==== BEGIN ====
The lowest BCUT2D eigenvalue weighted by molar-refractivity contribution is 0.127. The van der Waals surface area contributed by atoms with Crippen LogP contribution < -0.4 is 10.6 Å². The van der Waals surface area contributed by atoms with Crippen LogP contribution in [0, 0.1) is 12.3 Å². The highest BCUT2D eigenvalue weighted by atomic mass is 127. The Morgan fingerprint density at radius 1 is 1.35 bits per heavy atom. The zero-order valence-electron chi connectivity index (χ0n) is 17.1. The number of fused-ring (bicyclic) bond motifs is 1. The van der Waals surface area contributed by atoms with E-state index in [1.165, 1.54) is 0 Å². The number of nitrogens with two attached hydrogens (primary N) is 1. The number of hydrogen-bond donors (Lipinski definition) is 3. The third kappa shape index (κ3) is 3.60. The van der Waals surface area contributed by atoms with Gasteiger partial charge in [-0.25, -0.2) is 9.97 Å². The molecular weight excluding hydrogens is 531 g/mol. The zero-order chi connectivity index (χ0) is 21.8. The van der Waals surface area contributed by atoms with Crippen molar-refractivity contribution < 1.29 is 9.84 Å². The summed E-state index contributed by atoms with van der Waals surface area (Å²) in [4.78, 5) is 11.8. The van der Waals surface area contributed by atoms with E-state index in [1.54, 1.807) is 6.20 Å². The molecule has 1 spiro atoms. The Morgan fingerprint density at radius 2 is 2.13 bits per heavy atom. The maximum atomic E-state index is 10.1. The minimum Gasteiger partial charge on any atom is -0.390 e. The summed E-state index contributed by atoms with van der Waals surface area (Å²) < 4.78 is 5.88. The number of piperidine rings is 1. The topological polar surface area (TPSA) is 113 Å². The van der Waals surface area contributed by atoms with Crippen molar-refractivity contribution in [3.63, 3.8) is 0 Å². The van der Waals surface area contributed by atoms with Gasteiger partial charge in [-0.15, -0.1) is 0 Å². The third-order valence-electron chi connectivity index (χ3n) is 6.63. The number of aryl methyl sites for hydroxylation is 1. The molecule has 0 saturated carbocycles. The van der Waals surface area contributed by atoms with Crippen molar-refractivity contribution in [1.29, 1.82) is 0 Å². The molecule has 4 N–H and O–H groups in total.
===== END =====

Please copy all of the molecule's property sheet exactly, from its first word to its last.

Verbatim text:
The lowest BCUT2D eigenvalue weighted by molar-refractivity contribution is 0.127. The van der Waals surface area contributed by atoms with Crippen LogP contribution < -0.4 is 10.6 Å². The van der Waals surface area contributed by atoms with Crippen LogP contribution in [0, 0.1) is 12.3 Å². The highest BCUT2D eigenvalue weighted by atomic mass is 127. The Morgan fingerprint density at radius 1 is 1.35 bits per heavy atom. The zero-order valence-electron chi connectivity index (χ0n) is 17.1. The number of fused-ring (bicyclic) bond motifs is 1. The van der Waals surface area contributed by atoms with E-state index in [1.165, 1.54) is 0 Å². The number of nitrogens with two attached hydrogens (primary N) is 1. The number of hydrogen-bond donors (Lipinski definition) is 3. The third kappa shape index (κ3) is 3.60. The van der Waals surface area contributed by atoms with Gasteiger partial charge in [-0.25, -0.2) is 9.97 Å². The molecular weight excluding hydrogens is 531 g/mol. The zero-order chi connectivity index (χ0) is 21.8. The van der Waals surface area contributed by atoms with Crippen molar-refractivity contribution < 1.29 is 9.84 Å². The summed E-state index contributed by atoms with van der Waals surface area (Å²) in [4.78, 5) is 11.8. The van der Waals surface area contributed by atoms with E-state index in [1.54, 1.807) is 6.20 Å². The molecule has 1 spiro atoms. The Morgan fingerprint density at radius 2 is 2.13 bits per heavy atom. The maximum atomic E-state index is 10.1. The minimum Gasteiger partial charge on any atom is -0.390 e. The summed E-state index contributed by atoms with van der Waals surface area (Å²) < 4.78 is 5.88. The number of piperidine rings is 1. The topological polar surface area (TPSA) is 113 Å². The van der Waals surface area contributed by atoms with Crippen molar-refractivity contribution in [3.63, 3.8) is 0 Å². The van der Waals surface area contributed by atoms with Gasteiger partial charge in [-0.15, -0.1) is 0 Å². The third-order valence-electron chi connectivity index (χ3n) is 6.63. The number of aryl methyl sites for hydroxylation is 1. The molecule has 0 saturated carbocycles. The van der Waals surface area contributed by atoms with Crippen molar-refractivity contribution in [1.29, 1.82) is 0 Å². The molecule has 4 N–H and O–H groups in total.